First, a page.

I have to say that as an Australian I find the ease with which Americans speak to strangers both startling and bemusing. Here in Australia I doubt whether I would have felt quite as amused after those two encounters - more likely I'd be looking for a police station! I think part of the reason Americans can be so open is that the culture seems to really encourage verbal communication. I've had more in-depth conversations with newly made acquaintances in the States than I often have here in Australia. We seem to have inherited the British 'stiff upper lip' in some respects. I suspect it is the reason that the social networking technologies have predominately been developed in the States - and I'm indebited to it!

Anonymous said...


THere's also the forced encounter - when you are stuck on a subway, tarmac, train etc. for hours and wind up conversing with strangers because you now share a mutual inconvenience - and misery loves company?. My favorite instance of this occurred on a very delayed Amtrak train from Washington to NYC. A tornado had downed a tree on the tracks and the train had to wait for over six hours until a crane could remove the tree and we could move forward. Although the train was packed, I was lucky to find a seat in the cafe car, sharing a table with a post-doc (whose early trimester pregnancy rendered her very hungry and very tired but still plugging away on the scientific article she was writing), a gregarious attorney who regaled us about his march-to a- different-drumbeat daughter who was turning his hair gray, and a publisher whose publishing house represented, among others, the estate of Eudora Welty. Hands down, the most interesting conversation I ever recall being part of. Made the 2:00AM arrival time almost worth it.

Nina Simon said...

Great stories! Keep them coming! Suzette, there's another post that talks about the role of live facilitators as stranger-enablers here that may interest you. I certainly miss the days of the "magic blue vest" I wore on the floor of a children's museum--it gave me access to talk to any kid without having the parent look at me suspiciously.

Elizabeth said...

HI Nina, the one situation I immediately thought of was parents and dog-owners, who, by virtue of caring for similar creatures, tend to talk to strangers easily while simultaneously observing these creatures in action (e.g. dog parks and playgrounds). I've met several of my new friends by hanging out at a local playground with my then toddler. We watch our kids play, interact, develop, etc. while comparing stories, ideas, suggestions, etc. I'm not a dog owner, but I heard that similar activities go on at dog runs and parks. Maybe this falls under the "tribal" heading. But my husband and I have often remarked that once you have a kid and you go out in public, all of the sudden you're practically forced to talk to strangers, especially if you have an adorable child -- which we all do! I also thought of my father who will gamely talk to any stranger if he can make a joke. Could be someone in an elevator, running the cash register, or waiting in line with us -- doesn't matter who or where, if he can make a joke, he will. As one might imagine, sometimes this goes well and sometimes it doesn't. But he's my dad and I don't try to change him :)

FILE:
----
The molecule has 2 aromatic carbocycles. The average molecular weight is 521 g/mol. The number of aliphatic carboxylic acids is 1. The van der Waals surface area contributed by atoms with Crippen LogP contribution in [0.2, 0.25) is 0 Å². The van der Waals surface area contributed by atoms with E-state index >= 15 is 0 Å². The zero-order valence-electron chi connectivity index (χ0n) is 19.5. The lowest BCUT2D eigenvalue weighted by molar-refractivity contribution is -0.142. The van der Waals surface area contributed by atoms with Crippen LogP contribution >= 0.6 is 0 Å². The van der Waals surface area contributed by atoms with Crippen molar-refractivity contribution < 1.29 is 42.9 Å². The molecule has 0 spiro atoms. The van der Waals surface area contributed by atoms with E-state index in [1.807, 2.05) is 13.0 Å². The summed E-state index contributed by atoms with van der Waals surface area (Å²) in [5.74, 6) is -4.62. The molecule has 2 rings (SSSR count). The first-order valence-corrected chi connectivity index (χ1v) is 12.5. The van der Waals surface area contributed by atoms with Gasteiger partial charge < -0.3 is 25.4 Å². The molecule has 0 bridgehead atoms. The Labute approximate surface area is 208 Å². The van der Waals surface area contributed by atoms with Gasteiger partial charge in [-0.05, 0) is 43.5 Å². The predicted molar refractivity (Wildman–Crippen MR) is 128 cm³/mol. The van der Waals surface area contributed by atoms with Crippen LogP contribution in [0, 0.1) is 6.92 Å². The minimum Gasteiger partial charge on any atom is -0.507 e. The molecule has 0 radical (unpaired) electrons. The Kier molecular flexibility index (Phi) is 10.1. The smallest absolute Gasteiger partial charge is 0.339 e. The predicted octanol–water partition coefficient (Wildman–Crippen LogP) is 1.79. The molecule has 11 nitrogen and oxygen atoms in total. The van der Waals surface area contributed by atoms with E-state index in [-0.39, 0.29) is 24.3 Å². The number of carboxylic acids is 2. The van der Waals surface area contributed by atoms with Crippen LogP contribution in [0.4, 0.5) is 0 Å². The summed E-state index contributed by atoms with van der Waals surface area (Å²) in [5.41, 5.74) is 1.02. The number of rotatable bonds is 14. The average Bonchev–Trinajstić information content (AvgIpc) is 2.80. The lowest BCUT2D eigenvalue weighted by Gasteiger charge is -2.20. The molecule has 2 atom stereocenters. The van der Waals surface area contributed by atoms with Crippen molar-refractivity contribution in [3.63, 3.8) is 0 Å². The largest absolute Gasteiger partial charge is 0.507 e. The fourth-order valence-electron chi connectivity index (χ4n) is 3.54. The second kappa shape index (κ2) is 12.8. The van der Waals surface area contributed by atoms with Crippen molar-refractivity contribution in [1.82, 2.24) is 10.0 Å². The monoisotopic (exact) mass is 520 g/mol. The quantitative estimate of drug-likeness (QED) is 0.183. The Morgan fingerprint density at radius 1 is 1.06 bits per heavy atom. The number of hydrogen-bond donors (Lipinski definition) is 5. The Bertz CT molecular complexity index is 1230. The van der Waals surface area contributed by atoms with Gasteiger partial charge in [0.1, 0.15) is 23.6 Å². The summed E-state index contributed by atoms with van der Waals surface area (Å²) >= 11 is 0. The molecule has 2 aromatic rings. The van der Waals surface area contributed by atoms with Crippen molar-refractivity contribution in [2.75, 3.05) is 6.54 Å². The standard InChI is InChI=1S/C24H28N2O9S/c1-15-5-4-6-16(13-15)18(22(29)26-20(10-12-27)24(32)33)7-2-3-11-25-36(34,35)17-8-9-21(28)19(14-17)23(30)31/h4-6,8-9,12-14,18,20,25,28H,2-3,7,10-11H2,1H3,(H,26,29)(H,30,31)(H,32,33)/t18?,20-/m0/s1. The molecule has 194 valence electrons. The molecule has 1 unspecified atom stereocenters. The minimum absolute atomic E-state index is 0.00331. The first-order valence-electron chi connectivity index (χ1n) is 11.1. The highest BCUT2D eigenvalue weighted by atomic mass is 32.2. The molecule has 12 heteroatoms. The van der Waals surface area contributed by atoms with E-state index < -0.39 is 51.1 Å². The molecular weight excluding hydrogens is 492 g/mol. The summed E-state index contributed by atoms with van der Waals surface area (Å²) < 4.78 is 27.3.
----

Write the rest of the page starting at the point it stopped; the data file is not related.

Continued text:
Marc said...

As we've discussed previously, there's also the shared foxhole effect with varying levels of stressful or distasteful situations like: dmv queues, airline delays, getting caught in a freak thunderstorm, hostage situations, etc. These are esp powerful for crossing tribal lines that wouldn't otherwise be crossed.

WriTerGuy said...

There is also, I think, "Intimate Observation of Ordinary Event." This is common with me. There's nothing extraordinary going on but someone makes the moment extraordinary, if you will, by commenting. The passe example of this would be to talk about the weather. At this level it's mostly just talk for the sake of talking, to show that talking would be okay if the other person is so inclined. But if the comment happens to be deeper - an insight about the weather, or a clever turn of phrase about it, to continue the example, it's a more involved gambit: you're trying to show that talking together would have value. It's a tribal identification, I suppose, but the tribe is "conversationalists" and it's a very large tribe. The trick is knowing what gang sign to flash, if you will, for the particular stranger(s) you're with.

Thinking about museum settings, I wonder what would occur if you had a big whiteboard up next to an exhibit, and I could go up and write something as a gambit to engage other people who were also viewing the exhibit right then. That might be a way to let people do their conversational gambits in a way that's less invasive of personal space.

Tad Suiter said...

I think there's some unquantifiable quality of being or seeming "up for it" that's hard to describe.

I talk to strangers all the time. More to the point, strangers initiate conversations with me on a regular basis. I certainly don't fall into the category of attention seeking-- to the contrary, I'm rather quiet and shy. I dress to blend in. I try to mind my own business.

But I've found that strangers seem to feel comfortable talking to me. I hardly ever enter a bar without ending up in conversations with people I don't know-- and it's not like I'm a startlingly attractive person or anything. I guess I just look like someone you *can* talk to.

I was talking with a friend of mine, trying to describe some unrelated event, and said to him, "it's like when you're sitting at McDonald's trying to eat your cheeseburger, and some little kid comes along and insists on talking to you." My friend just looked at me and said, "No, no I don't. That never happens to me."

I don't know-- there's some factor, it has to be the way some people react to initial nonverbal signs, behavioral cues, whatever, that lets those around them feel that they're up for a conversation.

And apparently I give that off even when I'm not.

Not really something you can institutionalize at a place like a museum, but key to knowing who to hire when you're looking for social facilitators. Some people, even when initiating contact, really don't invite conversation. They feel scripted, or forced, or cold. Others feel open to conversation, easy to talk to, genuinely interested. The latter are the people you need out there, being the "face" of your institution.

This is an elaborate ramble, apropos of very little-- sorry 'bout that.